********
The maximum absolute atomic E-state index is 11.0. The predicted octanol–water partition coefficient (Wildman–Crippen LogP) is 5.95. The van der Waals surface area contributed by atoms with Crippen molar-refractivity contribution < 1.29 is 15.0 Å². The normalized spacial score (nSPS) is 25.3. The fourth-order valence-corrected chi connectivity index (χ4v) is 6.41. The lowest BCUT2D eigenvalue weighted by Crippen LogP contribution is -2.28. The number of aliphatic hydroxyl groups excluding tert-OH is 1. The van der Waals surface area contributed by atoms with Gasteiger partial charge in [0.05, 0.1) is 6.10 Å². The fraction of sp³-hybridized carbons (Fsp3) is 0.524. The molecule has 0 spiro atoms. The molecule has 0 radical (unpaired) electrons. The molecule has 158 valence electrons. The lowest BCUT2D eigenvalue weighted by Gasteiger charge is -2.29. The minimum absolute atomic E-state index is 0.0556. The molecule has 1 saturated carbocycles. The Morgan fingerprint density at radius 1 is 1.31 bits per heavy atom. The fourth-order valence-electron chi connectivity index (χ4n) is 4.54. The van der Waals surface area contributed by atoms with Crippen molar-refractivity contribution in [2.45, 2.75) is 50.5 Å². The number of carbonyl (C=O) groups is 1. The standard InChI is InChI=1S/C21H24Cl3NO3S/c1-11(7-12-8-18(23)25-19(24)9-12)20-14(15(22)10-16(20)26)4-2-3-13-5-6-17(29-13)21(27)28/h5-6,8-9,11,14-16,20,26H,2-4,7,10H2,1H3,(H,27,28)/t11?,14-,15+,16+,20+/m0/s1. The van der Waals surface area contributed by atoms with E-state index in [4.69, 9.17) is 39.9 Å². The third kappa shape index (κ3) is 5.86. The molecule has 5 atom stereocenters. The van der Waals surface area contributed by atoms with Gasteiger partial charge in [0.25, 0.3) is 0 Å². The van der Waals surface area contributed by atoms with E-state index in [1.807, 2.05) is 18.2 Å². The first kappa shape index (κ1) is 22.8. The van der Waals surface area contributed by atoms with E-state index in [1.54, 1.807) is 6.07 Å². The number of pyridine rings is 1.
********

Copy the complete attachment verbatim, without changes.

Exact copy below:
The maximum absolute atomic E-state index is 11.0. The predicted octanol–water partition coefficient (Wildman–Crippen LogP) is 5.95. The van der Waals surface area contributed by atoms with Crippen molar-refractivity contribution < 1.29 is 15.0 Å². The normalized spacial score (nSPS) is 25.3. The fourth-order valence-corrected chi connectivity index (χ4v) is 6.41. The lowest BCUT2D eigenvalue weighted by Crippen LogP contribution is -2.28. The number of aliphatic hydroxyl groups excluding tert-OH is 1. The van der Waals surface area contributed by atoms with Gasteiger partial charge in [0.05, 0.1) is 6.10 Å². The fraction of sp³-hybridized carbons (Fsp3) is 0.524. The molecule has 0 spiro atoms. The molecule has 0 radical (unpaired) electrons. The molecule has 158 valence electrons. The lowest BCUT2D eigenvalue weighted by Gasteiger charge is -2.29. The minimum absolute atomic E-state index is 0.0556. The molecule has 1 saturated carbocycles. The Morgan fingerprint density at radius 1 is 1.31 bits per heavy atom. The fourth-order valence-electron chi connectivity index (χ4n) is 4.54. The van der Waals surface area contributed by atoms with Crippen molar-refractivity contribution in [2.45, 2.75) is 50.5 Å². The number of carbonyl (C=O) groups is 1. The standard InChI is InChI=1S/C21H24Cl3NO3S/c1-11(7-12-8-18(23)25-19(24)9-12)20-14(15(22)10-16(20)26)4-2-3-13-5-6-17(29-13)21(27)28/h5-6,8-9,11,14-16,20,26H,2-4,7,10H2,1H3,(H,27,28)/t11?,14-,15+,16+,20+/m0/s1. The van der Waals surface area contributed by atoms with E-state index in [4.69, 9.17) is 39.9 Å². The third kappa shape index (κ3) is 5.86. The molecule has 5 atom stereocenters. The van der Waals surface area contributed by atoms with Gasteiger partial charge in [0.25, 0.3) is 0 Å². The van der Waals surface area contributed by atoms with E-state index in [1.807, 2.05) is 18.2 Å². The first kappa shape index (κ1) is 22.8. The van der Waals surface area contributed by atoms with E-state index in [1.54, 1.807) is 6.07 Å². The number of pyridine rings is 1.